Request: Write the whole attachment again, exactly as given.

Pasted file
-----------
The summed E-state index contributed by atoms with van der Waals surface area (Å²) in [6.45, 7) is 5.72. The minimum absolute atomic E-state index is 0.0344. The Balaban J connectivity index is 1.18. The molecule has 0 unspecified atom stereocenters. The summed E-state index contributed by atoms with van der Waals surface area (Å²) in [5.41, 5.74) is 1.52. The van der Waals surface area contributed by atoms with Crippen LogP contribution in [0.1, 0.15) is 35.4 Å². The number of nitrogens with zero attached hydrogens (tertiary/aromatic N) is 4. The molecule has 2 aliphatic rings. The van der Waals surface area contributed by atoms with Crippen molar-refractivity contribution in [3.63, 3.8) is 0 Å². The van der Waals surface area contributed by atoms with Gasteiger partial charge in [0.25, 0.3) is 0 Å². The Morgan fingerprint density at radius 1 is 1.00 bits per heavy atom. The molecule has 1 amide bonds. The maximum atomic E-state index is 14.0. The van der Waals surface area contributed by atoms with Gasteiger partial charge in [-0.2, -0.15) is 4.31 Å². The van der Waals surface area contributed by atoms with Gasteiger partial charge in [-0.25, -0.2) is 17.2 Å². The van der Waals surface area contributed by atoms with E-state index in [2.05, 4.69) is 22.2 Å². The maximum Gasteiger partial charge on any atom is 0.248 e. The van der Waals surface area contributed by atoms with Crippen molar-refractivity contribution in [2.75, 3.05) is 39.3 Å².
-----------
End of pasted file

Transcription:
The summed E-state index contributed by atoms with van der Waals surface area (Å²) in [6.45, 7) is 5.72. The minimum absolute atomic E-state index is 0.0344. The Balaban J connectivity index is 1.18. The molecule has 0 unspecified atom stereocenters. The summed E-state index contributed by atoms with van der Waals surface area (Å²) in [5.41, 5.74) is 1.52. The van der Waals surface area contributed by atoms with Crippen LogP contribution in [0.1, 0.15) is 35.4 Å². The number of nitrogens with zero attached hydrogens (tertiary/aromatic N) is 4. The molecule has 2 aliphatic rings. The van der Waals surface area contributed by atoms with Crippen molar-refractivity contribution in [3.63, 3.8) is 0 Å². The van der Waals surface area contributed by atoms with Gasteiger partial charge in [0.25, 0.3) is 0 Å². The Morgan fingerprint density at radius 1 is 1.00 bits per heavy atom. The molecule has 1 amide bonds. The maximum atomic E-state index is 14.0. The van der Waals surface area contributed by atoms with Gasteiger partial charge in [-0.2, -0.15) is 4.31 Å². The van der Waals surface area contributed by atoms with Gasteiger partial charge in [-0.25, -0.2) is 17.2 Å². The van der Waals surface area contributed by atoms with E-state index in [2.05, 4.69) is 22.2 Å². The maximum Gasteiger partial charge on any atom is 0.248 e. The van der Waals surface area contributed by atoms with Crippen molar-refractivity contribution in [2.75, 3.05) is 39.3 Å².